As outcry grows over its now-defunct brutal interrogation program, America's spy agency appears caught in the crossfire of debate over its methods in the ongoing US battle against Islamic militants and whether it has changed its ways.
Inside the Central Intelligence Agency, intelligence officials expressed resentment over what they said was the unfairness of a Senate Intelligence Committee report released on Tuesday that harshly criticized the spy agency's detention and questioning of militant suspects.
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As Senate Democrats urged more information about the program be made public and CIA officials be held accountable, CIA Director John Brennan was scheduled to speak privately to the agency's employees on Wednesday about the Senate report.
Brennan, who is close to US President Barack Obama, on Tuesday acknowledged the agency made mistakes, but rejected some key Senate panel findings, including its conclusion that harsh interrogation techniques did not produce valuable intelligence about militants that could not be obtained by other means.
"CIA is frequently asked to do difficult, sensitive and sometimes risky things on behalf of the country," a US intelligence official said. "Congress doesn't do massive studies of CIA's successful efforts such as preventing another massive casualty attack on the United States."
"The intellectual dishonesty of the (Senate) report will eventually be revealed and in the end CIA's position about the value of the detention and interrogation program will stand as the historical fact," the intelligence official said.
Countries that cooperated with the CIA's post-September 11, 2001 detention and interrogation program expressed dismay that its details became public.
"Who now in any form is going to want to continue cooperation in the fight with global terrorism and with opponents of our world view, democracy, in this domain when the system is so dramatically liable to leak?" Polish Deputy Prime Minister Janusz Piechocinski told Poland's TVN24 broadcaster.
Poland has acknowledged allowing the CIA to operate a secret interrogation center on its territory.
As details of the CIA program dribbled out over the years, the agency has faced Justice Department investigations - no prosecutions materialized - and worried it would lose cooperation from allied intelligence services.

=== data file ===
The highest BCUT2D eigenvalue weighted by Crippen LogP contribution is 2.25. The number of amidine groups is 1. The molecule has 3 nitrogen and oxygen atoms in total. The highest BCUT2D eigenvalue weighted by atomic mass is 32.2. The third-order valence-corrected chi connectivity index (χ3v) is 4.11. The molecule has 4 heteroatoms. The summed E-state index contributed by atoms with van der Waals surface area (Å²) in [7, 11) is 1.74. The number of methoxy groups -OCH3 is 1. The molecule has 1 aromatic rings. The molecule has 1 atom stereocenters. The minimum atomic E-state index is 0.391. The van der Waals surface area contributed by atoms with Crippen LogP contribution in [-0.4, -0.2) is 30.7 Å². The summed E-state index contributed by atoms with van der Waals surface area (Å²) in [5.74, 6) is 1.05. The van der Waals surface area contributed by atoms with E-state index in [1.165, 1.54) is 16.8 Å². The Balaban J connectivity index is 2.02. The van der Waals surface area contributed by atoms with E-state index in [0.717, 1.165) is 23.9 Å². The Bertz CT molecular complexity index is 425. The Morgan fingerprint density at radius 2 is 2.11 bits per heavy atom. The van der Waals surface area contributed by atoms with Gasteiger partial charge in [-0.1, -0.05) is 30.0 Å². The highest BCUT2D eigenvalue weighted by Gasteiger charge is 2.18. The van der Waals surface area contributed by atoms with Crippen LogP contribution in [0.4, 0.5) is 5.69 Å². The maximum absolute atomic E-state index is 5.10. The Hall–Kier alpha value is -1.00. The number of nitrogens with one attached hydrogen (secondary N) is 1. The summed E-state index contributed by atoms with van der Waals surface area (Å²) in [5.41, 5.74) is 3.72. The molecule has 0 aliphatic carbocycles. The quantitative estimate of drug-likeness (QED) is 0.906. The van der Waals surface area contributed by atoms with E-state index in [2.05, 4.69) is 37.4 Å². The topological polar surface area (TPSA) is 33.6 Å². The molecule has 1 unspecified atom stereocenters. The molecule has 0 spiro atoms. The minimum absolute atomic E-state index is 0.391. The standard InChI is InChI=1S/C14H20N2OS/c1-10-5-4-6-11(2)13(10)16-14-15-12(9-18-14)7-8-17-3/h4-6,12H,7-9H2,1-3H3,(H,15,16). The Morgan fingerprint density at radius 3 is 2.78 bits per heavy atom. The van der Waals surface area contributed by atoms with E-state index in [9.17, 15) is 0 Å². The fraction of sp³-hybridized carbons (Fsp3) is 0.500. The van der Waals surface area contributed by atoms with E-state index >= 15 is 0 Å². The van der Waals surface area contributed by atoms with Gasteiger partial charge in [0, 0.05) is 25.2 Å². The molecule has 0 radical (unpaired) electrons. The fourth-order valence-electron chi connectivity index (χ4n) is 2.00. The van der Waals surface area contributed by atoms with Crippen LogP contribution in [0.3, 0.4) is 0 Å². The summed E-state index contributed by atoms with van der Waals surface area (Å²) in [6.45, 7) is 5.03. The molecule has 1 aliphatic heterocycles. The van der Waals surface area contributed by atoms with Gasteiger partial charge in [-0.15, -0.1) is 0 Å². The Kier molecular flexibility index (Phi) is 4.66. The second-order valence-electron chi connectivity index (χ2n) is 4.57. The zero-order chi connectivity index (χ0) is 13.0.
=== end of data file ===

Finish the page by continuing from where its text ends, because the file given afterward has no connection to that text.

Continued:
But even some who are sympathetic to the CIA say the agency bears the brunt of blame for the damage.
"It's just a self-inflicted wound of the worst kind," said former CIA Inspector General Frederick Hitz.
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Tug of war
In the continuing tug of war over the CIA program, retiring Sen. Mark Udall, Colorado Democrat, took to the US Senate floor to disclose findings of an earlier CIA review that he said backs up the Senate Intelligence Committee majority report.
The conclusions of the CIA study, known as the "Panetta Review" after former CIA director Leon Panetta, "fly directly in the face of claims made by senior CIA officials past and present," Udall said, urging its declassification.
He called for new legislation banning coercive interrogation techniques.
CIA officials have said the Panetta Review was not an investigation that reached conclusions, but merely a factual account of the program's history.
Significant new limits on the CIA's role and powers seem unlikely. Obama has placed the agency at the forefront of battling Islamic militants worldwide, including using armed drones.
Obama is known to rely heavily on the counsel of Brennan, formerly his top White House counter-terrorism advisor. And the CIA faces a more sympathetic Congress next year, when Republican Sen. Richard Burr, who was critical of the 'torture" report, replaces Democratic Sen. Dianne Feinstein as chair of the Senate Intelligence Committee.
Could it happen again?
Obama in 2009 issued an executive order barring the CIA from operating detention facilities and conducting "enhanced interrogation."
The CIA on Tuesday said it had already taken steps to address issues raised in the report, including better management of sensitive programs and enhanced vetting of CIA officers who participate in them.
Philip Zelikow, who as a top State Department official in 2006 wrote a secret memo arguing some of the CIA techniques were unconstitutional, said the CIA's assurances were insufficient.
The Senate report "does raise some important issues regarding the management of covert activities," he said.
The report "will have for some time, and some time can mean for years, a chastening effect. But over time the agency does what it does," said Glenn Carle, a retired CIA officer who questioned prisoners after 2001.
"I think generations will forget," he said. "And the institution strives to serve the executive. And there will be mistakes again."
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